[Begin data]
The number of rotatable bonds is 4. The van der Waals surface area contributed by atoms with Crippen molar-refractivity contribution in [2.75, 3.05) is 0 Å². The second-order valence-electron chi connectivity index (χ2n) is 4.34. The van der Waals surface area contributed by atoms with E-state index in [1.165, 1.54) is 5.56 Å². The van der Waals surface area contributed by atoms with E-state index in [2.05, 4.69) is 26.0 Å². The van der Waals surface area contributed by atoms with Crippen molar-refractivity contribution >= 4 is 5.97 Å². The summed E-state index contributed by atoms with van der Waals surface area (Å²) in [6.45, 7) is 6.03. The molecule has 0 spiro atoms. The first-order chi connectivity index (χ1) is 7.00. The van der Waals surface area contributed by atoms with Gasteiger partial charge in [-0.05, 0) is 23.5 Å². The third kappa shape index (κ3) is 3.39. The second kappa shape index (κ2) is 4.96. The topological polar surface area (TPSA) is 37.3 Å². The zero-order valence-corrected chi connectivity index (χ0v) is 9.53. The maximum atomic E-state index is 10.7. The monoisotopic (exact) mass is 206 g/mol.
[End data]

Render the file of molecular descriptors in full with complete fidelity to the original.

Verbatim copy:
The number of rotatable bonds is 4. The van der Waals surface area contributed by atoms with Crippen molar-refractivity contribution in [2.75, 3.05) is 0 Å². The second-order valence-electron chi connectivity index (χ2n) is 4.34. The van der Waals surface area contributed by atoms with E-state index in [1.165, 1.54) is 5.56 Å². The van der Waals surface area contributed by atoms with E-state index in [2.05, 4.69) is 26.0 Å². The van der Waals surface area contributed by atoms with Crippen molar-refractivity contribution >= 4 is 5.97 Å². The summed E-state index contributed by atoms with van der Waals surface area (Å²) in [6.45, 7) is 6.03. The molecule has 0 spiro atoms. The first-order chi connectivity index (χ1) is 7.00. The van der Waals surface area contributed by atoms with Gasteiger partial charge in [-0.05, 0) is 23.5 Å². The third kappa shape index (κ3) is 3.39. The second kappa shape index (κ2) is 4.96. The topological polar surface area (TPSA) is 37.3 Å². The zero-order valence-corrected chi connectivity index (χ0v) is 9.53. The maximum atomic E-state index is 10.7. The monoisotopic (exact) mass is 206 g/mol.